But this does not necessarily mean that most of the SADC countries have sustainable public debt levels. High-income economies are considered at a high risk of debt distress if their public debt-to-GDP ratio exceeds 70.0%, while low- and middle-income countries are considered at the same level of risk if their public debt exceeds 30.0% or 55.0% of their GDP, respectively[6]. All SADC member states are low- to middle-income economies so the 60.0% limit is quite high. However, the 60.0% limit exists to avoid putting too much strain on overly indebted economies while they create realistic policy goals to help them ease their fiscal burden[7]. Nevertheless, the consensus is that the region is still at risk of continuing developing unsustainable levels of debt[8].

Table 1: Public Debt Context in SADC

Source: IMF 2018a. World Economic Outlook Database, October 2018, ibid.

In order to fully understand whether a country is at risk of defaulting on its debts one needs to understand the relationship between the analytical conditions of debt-servicing costs as a share of total government revenue and the effective interest rates compared to real GDP growth. If either of these conditions are too high, a government will develop unsustainable level of public debt even if its debt-to-GDP level is low. When debt-servicing costs are a significant share of total government revenue, interest payments compete with other government spending, slowing economic development and eventually the government will default on its debts. This process can be accelerated if effective interest rate on these debts are higher than a country’s GDP growth rate, because this means that debt is at a risk of spiralling out of control as interest payments increase faster than the government revenue-raising potential. Therefore, the government will effectively generate less revenue, spend more on servicing its debt and economic growth will continue slowing down.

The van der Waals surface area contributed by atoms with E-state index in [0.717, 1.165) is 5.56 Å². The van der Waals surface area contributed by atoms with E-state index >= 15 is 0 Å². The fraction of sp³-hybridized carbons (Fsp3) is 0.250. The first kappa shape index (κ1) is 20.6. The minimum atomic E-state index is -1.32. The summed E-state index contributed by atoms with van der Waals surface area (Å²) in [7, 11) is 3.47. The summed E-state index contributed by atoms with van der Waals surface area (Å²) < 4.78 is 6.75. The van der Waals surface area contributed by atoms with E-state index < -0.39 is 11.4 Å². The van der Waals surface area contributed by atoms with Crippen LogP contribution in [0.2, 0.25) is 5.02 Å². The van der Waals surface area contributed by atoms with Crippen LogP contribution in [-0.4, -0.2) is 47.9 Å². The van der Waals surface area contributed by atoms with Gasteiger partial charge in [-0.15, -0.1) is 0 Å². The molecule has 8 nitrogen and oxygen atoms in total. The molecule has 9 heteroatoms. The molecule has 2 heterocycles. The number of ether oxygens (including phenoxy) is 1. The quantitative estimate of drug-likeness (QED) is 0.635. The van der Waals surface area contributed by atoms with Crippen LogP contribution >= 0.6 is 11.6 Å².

Once one takes these secondary factors into account, a government needs to make sure that their real GDP growth rate is greater than the effective interest rate on public debt in order to ensure it can pay its creditors. Maintaining the balance between interest rates and economic growth is particularly difficult for commodity-exporting countries, because their economic growth is closely linked to the commodity price cycles which tend to be volatile.

Table 2: Public Debt Context in Mozambique

Source: IMF 2018c. Mozambique 2017 Article IV Consultation, International Monetary Fund: Washington, D.C. Accessed At: https://www.imf.org/ [Last Accessed: 4 March 2019]; IMF 2016. Mozambique 2015 Article IV Consultation, International Monetary Fund: Washington, D.C. Accessed At: https://www.imf.org/ [Last Accessed: 4 March 2019].

In order to effectively manage public debt, governments need to set a number of prudential thresholds or limits to public debt beyond just the nominal value or debt-to-GDP ratios. Once a country has projected their debt ceilings, they can then review the areas of their economy where they need to expand the optimal combination of debt instruments to hold before drafting accurate budgets that will help their economies grow.

Botswana has consistently maintained a stable level of public debt through measured and responsible government spending. Botswana’s public debt is projected at 13.2% of GDP for 2018/19, which is well below the national public debt threshold of 40.0% of GDP and the SADC regional limit[9]. Botswana’s public debt is projected to remain below the domestic and regional threshold even though it is to decrease to around 13.0% of GDP from 2019/20 to 2021/22[10]. Botswana has maintained sustainable public debt by producing a national public debt management strategy that is relevant to its national context and implementing fiscal policy that is consistent with the strategy.

Table 3: Public Debt Context in Botswana